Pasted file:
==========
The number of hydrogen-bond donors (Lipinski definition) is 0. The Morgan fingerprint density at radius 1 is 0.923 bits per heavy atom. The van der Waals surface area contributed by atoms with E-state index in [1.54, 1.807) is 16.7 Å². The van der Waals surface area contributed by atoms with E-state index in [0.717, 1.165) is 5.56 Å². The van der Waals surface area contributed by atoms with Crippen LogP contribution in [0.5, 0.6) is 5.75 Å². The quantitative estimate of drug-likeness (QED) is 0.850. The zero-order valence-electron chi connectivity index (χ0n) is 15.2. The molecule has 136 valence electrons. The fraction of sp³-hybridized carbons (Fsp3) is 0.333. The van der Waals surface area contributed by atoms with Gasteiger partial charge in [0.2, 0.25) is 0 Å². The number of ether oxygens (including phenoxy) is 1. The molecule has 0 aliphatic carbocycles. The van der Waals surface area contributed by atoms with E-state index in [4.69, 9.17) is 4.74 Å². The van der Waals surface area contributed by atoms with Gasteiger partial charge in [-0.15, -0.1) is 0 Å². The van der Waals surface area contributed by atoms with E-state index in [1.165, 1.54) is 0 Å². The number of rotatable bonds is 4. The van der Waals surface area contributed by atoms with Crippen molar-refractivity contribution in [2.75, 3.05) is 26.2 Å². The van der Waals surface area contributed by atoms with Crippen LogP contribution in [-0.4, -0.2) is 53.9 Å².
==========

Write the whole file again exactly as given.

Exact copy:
The number of hydrogen-bond donors (Lipinski definition) is 0. The Morgan fingerprint density at radius 1 is 0.923 bits per heavy atom. The van der Waals surface area contributed by atoms with E-state index in [1.54, 1.807) is 16.7 Å². The van der Waals surface area contributed by atoms with E-state index in [0.717, 1.165) is 5.56 Å². The van der Waals surface area contributed by atoms with Crippen LogP contribution in [0.5, 0.6) is 5.75 Å². The quantitative estimate of drug-likeness (QED) is 0.850. The zero-order valence-electron chi connectivity index (χ0n) is 15.2. The molecule has 136 valence electrons. The fraction of sp³-hybridized carbons (Fsp3) is 0.333. The van der Waals surface area contributed by atoms with Gasteiger partial charge in [0.2, 0.25) is 0 Å². The number of ether oxygens (including phenoxy) is 1. The molecule has 0 aliphatic carbocycles. The van der Waals surface area contributed by atoms with E-state index in [4.69, 9.17) is 4.74 Å². The van der Waals surface area contributed by atoms with Gasteiger partial charge in [-0.15, -0.1) is 0 Å². The van der Waals surface area contributed by atoms with E-state index in [1.165, 1.54) is 0 Å². The number of rotatable bonds is 4. The van der Waals surface area contributed by atoms with Crippen molar-refractivity contribution in [2.75, 3.05) is 26.2 Å². The van der Waals surface area contributed by atoms with Crippen LogP contribution in [-0.4, -0.2) is 53.9 Å².